http://www.oxfamamerica.org/whatwedo/campaigns/coffee/starbucks


Maybe they could help right more injustices in the world - New York
"champagne", Wisconsin "Swiss cheese", etc. Write to the chairman of Kraft,
Taylor Wine, etc. Or maybe they could just help starving kids directly the
way they are supposed to and leave obscure tradek disputes to the court
system where they belong.

They show a wonderful graphic where the coffee farmers of Ethiopia get 10
cents out of every $ spent on their coffee. This is of course no different
than the amount a wheat farmer in Kansas gets relative to the price of a
loaf of bread - that's what a ket system is all about - if they don't
like it, the Ethiopians can open a chain of stores serving overpriced coffee
and sugar flavored hot milk of their own. If Starbucks caved and the
Ethiopian government achieved all of their goals, how much would the coffee
farmers (as opposed to the ministers who would pocket the license fees) get
out of that dollar then? 11 cents? I doubt it would be that much.






<admin@ng2000.com > wrote in message
news:1164867074.426687.277610@14g2000cws.googlegroups.com...
> http://www.ng2000.com/news.php?tp=coffee
>
> Oxfam has pressed US coffee giant Starbucks to let Ethiopia tradek
> three coffee beans and end a dispute in which the company has been
> accused of heavy-handed tactics.
>




 
Date: 30 Nov 2006 06:36:05
From: Omniryx@gmail.com
Subject: Re: Oxfam presses Starbucks to let Ethiopia trademark its coffee
Didn't I hear on the Beeb this morning that Ethiopia has turned down
Starbucks?



  
Date: 30 Nov 2006 14:58:41
From: Marshall
Subject: Re: Oxfam presses Starbucks to let Ethiopia trademark its coffee
On 30 Nov 2006 06:36:05 -0800, "Omniryx@gmail.com" <Omniryx@gmail.com >
wrote:

>Didn't I hear on the Beeb this morning that Ethiopia has turned down
>Starbucks?

I meant that Starbucks is not involved in the tradek applications.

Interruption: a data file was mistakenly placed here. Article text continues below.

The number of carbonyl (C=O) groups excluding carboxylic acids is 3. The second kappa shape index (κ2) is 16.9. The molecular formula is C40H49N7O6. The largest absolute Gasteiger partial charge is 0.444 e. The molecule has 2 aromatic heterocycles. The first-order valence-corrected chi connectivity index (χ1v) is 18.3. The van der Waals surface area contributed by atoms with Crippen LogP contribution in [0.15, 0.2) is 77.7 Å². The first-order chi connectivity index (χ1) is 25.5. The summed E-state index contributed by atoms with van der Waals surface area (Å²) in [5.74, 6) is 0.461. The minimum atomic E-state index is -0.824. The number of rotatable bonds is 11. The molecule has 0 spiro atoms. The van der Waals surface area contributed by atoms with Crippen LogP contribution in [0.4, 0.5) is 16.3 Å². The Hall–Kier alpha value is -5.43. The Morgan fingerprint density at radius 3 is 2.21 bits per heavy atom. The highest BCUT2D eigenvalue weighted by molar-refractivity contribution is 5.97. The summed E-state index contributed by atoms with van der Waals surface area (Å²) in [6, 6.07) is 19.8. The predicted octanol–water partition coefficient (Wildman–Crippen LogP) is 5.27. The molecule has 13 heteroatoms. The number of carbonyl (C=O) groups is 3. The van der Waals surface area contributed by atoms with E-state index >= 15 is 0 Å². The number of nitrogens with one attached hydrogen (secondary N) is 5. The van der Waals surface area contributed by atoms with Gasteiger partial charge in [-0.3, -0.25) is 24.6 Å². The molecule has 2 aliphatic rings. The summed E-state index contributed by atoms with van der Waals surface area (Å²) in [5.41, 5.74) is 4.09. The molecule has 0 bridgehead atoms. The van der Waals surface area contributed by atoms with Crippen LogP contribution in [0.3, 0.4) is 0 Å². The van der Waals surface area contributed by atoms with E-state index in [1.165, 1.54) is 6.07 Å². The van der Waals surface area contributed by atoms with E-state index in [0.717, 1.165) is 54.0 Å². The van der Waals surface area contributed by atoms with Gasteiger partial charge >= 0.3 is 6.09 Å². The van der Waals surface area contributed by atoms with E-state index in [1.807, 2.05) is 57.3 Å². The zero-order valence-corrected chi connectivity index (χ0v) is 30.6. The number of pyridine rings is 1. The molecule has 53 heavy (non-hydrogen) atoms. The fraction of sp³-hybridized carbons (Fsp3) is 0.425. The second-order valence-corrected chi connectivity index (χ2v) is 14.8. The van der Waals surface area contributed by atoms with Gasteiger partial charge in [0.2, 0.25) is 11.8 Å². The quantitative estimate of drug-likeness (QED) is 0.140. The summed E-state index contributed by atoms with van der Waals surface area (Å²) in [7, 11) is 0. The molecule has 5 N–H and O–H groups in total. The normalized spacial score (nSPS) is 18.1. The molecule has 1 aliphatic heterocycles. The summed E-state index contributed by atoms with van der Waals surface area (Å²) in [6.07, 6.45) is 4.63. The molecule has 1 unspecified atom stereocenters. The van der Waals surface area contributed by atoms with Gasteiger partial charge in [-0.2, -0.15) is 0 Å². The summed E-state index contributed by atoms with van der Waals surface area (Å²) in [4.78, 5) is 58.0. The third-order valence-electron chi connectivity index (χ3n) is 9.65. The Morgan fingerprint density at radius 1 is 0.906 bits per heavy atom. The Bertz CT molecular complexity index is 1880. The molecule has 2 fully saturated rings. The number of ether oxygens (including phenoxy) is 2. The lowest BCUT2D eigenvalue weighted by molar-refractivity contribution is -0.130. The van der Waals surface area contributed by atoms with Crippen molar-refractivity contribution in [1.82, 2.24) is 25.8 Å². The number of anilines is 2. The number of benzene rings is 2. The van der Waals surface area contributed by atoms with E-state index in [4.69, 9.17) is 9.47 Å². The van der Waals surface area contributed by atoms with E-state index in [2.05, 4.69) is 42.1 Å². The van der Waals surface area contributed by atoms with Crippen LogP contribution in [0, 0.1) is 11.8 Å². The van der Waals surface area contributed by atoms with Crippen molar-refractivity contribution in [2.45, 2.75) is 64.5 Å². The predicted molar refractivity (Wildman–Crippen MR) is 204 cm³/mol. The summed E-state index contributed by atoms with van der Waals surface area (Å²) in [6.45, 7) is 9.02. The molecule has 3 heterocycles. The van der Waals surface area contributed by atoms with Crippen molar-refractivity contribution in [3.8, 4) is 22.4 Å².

They would very much like Ethiopia and Oxfam to stop their media
campaigns.

shall


 
Date: 30 Nov 2006 14:26:33
From: Marshall
Subject: Re: Oxfam presses Starbucks to let Ethiopia trademark its coffee
On 29 Nov 2006 22:11:14 -0800, admin@ng2000.com wrote:

>http://www.ng2000.com/news.php?tp=coffee
>
>Oxfam has pressed US coffee giant Starbucks to let Ethiopia tradek
>three coffee beans and end a dispute in which the company has been
>accused of heavy-handed tactics.

Yes, Oxfam USA has launched a very heavy-handed and misleading
campaign, which targets Starbucks because of its visibility.

The issue is a complex controversy that began because Europe does not
grant non-European producers the same protection of origin
identification which it grants to European producers. The Ethiopian
governments then began a program to register regional tradeks in
Europe to get around this.

Unfortunately, they are trying to do the same thing in the U.S., even
though the U.S. does protect foreign coffee origin names. The
Ethiopian government can already take you to court in the U.S., if you
put "Sidamo" on a bag of Brazil milds.

But, were the Ethiopian government to succeed in its campaign, it
could sue U.S. roasters and shopkeepers, both large and small, for
putting "Sidamo" on a bag of genuine Sidamo coffee, if they had failed
to negotiate licenses with Ethiopian government ministers to use the
name. The Ethiopian ministers could also dictate the style and size of
print and how prominently the name is featured on the bag.

They could also restrict who is allowed to sell Ethiopian coffees and
demand licensing fees, although they are not currently requiring fees
for the few U.S. licenses they have granted (for "Yrgacheffe," the
only registration allowed so far).

Oxfam is not discussing any of this in their propaganda campaign. It's
just "Starbucks wants Ethiopian farmers to starve."

The NCA is actively opposing this program. SCAA initially opposed it,
but withdrew for internal reasons. Starbucks is not involved.

shall